The ongoing political crisis in Venezuela has claimed at least 38 lives.
The U.S. Ambassador to the United Nations says Washington is concerned about the government’s “violent crackdown.” Over the past month, almost daily demonstrations have resulted in violent and deadly clashes between the opposition and police. Now women in Venezuela are taking a public stand, and marching to send a message.
CGTN’s Juan Carlos Lamas reports from Caracas.
Women in Venezuela march to send a message about country’s political crisisThe U.S. Ambassador to the United Nations says Washington is concerned about the government's "violent crackdown."
Women of all ages, backgrounds and socio-economic backgrounds gathered in the Venezuelan capital city ready to march and send a message. On one side of the city were women dressed in red to show support for Venezuelan President Nicolas Maduro. In the wealthy eastern part of Caracas, women dressed in white to show support for the opposition in an event billed as a “women’s march against repression.”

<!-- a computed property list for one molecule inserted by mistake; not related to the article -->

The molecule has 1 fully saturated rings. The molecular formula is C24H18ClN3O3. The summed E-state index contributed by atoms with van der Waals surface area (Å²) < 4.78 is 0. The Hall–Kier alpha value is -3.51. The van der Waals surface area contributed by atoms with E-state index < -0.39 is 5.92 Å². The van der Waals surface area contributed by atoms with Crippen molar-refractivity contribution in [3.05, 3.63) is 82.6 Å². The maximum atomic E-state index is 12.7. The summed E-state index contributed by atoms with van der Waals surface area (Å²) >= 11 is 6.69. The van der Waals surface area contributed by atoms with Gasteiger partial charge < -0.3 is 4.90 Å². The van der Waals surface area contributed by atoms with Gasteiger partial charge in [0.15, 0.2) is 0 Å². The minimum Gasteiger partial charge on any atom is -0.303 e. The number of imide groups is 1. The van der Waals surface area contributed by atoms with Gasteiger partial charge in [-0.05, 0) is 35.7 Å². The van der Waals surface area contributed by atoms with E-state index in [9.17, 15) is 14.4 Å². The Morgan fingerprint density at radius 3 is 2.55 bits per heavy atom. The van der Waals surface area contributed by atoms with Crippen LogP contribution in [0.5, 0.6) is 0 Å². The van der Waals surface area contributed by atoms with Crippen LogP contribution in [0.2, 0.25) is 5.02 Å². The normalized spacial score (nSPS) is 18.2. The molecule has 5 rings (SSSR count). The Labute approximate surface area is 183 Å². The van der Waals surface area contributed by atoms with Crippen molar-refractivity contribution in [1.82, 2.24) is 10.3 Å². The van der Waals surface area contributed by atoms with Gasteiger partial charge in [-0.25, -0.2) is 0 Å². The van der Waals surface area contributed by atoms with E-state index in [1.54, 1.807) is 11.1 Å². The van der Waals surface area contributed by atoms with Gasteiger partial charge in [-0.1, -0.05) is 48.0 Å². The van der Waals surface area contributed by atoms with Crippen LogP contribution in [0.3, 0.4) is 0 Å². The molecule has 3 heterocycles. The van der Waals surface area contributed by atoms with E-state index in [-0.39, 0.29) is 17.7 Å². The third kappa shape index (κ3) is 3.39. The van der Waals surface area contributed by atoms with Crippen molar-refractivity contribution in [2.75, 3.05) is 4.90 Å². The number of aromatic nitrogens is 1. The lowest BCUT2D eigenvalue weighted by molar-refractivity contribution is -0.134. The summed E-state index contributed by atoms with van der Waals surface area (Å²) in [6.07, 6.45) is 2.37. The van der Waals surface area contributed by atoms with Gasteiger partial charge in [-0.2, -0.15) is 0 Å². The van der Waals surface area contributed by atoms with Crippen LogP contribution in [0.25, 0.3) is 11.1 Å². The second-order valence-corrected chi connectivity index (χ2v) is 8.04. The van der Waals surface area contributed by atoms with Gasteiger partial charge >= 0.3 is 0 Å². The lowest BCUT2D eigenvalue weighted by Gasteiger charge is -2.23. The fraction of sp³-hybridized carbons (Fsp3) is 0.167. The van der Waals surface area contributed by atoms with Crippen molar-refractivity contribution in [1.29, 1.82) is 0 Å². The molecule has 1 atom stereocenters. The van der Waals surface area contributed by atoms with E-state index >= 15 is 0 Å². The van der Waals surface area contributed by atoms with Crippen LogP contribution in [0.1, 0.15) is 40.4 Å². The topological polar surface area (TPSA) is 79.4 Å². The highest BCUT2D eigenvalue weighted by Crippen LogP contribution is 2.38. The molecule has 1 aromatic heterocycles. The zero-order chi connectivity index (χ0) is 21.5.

The demonstration was organized by Lilian Tintori – the wife of opposition leader Leopoldo Lopez, who was given a long-term prison sentence after the last major wave of street protests three years. Opposition leaders are demanding freedom for political prisoners; calling on the Venezuelan government to open a channel for humanitarian aid so food and medicine can get inside the country; a restoration of the National Assembly’s Constitutional roles; and they want a timeline set for new elections to take place.
President Nicolas Maduro has said opposition demonstrations are aimed at generating chaos in Venezuela, and insists the best way forward is to dissolve the National Assembly and to rewrite the constitution.
The latest protest movement in Venezuela has drawn masses of people into the street nearly every day since March. And, without a political solution, it’s unlikely the demonstrations will slow down anytime soon.